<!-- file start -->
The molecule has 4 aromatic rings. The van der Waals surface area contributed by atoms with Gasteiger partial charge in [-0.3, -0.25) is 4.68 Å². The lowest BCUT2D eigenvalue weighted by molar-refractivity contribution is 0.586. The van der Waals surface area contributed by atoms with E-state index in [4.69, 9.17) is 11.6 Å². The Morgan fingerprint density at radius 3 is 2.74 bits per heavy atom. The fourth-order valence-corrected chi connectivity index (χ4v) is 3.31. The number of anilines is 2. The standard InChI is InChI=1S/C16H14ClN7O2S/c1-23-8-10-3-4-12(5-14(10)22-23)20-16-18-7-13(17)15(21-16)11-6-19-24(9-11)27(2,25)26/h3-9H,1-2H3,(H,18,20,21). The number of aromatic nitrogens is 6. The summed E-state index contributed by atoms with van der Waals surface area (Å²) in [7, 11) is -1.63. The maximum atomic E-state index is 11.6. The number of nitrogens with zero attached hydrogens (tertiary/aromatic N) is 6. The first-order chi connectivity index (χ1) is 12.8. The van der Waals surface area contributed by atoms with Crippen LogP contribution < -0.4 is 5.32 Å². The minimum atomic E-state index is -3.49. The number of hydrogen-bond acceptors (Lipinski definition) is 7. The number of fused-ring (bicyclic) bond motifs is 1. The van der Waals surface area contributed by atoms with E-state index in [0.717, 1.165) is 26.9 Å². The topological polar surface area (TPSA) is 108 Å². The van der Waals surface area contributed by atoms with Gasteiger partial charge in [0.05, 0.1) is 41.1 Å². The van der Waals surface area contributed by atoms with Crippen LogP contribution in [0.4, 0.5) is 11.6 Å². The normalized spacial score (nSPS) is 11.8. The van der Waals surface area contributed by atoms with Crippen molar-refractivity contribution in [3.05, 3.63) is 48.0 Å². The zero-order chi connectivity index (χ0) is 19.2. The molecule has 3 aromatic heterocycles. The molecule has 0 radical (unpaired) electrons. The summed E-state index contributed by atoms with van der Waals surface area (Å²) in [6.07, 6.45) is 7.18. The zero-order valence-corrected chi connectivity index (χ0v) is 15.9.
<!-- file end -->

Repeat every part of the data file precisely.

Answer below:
The molecule has 4 aromatic rings. The van der Waals surface area contributed by atoms with Gasteiger partial charge in [-0.3, -0.25) is 4.68 Å². The lowest BCUT2D eigenvalue weighted by molar-refractivity contribution is 0.586. The van der Waals surface area contributed by atoms with E-state index in [4.69, 9.17) is 11.6 Å². The Morgan fingerprint density at radius 3 is 2.74 bits per heavy atom. The fourth-order valence-corrected chi connectivity index (χ4v) is 3.31. The number of anilines is 2. The standard InChI is InChI=1S/C16H14ClN7O2S/c1-23-8-10-3-4-12(5-14(10)22-23)20-16-18-7-13(17)15(21-16)11-6-19-24(9-11)27(2,25)26/h3-9H,1-2H3,(H,18,20,21). The number of aromatic nitrogens is 6. The summed E-state index contributed by atoms with van der Waals surface area (Å²) in [7, 11) is -1.63. The maximum atomic E-state index is 11.6. The number of nitrogens with zero attached hydrogens (tertiary/aromatic N) is 6. The first-order chi connectivity index (χ1) is 12.8. The van der Waals surface area contributed by atoms with Crippen LogP contribution < -0.4 is 5.32 Å². The minimum atomic E-state index is -3.49. The number of hydrogen-bond acceptors (Lipinski definition) is 7. The number of fused-ring (bicyclic) bond motifs is 1. The van der Waals surface area contributed by atoms with E-state index in [0.717, 1.165) is 26.9 Å². The topological polar surface area (TPSA) is 108 Å². The van der Waals surface area contributed by atoms with Gasteiger partial charge in [0.05, 0.1) is 41.1 Å². The van der Waals surface area contributed by atoms with Crippen LogP contribution in [0.4, 0.5) is 11.6 Å². The normalized spacial score (nSPS) is 11.8. The van der Waals surface area contributed by atoms with Crippen molar-refractivity contribution in [3.05, 3.63) is 48.0 Å². The zero-order chi connectivity index (χ0) is 19.2. The molecule has 3 aromatic heterocycles. The molecule has 0 radical (unpaired) electrons. The summed E-state index contributed by atoms with van der Waals surface area (Å²) in [6.07, 6.45) is 7.18. The zero-order valence-corrected chi connectivity index (χ0v) is 15.9.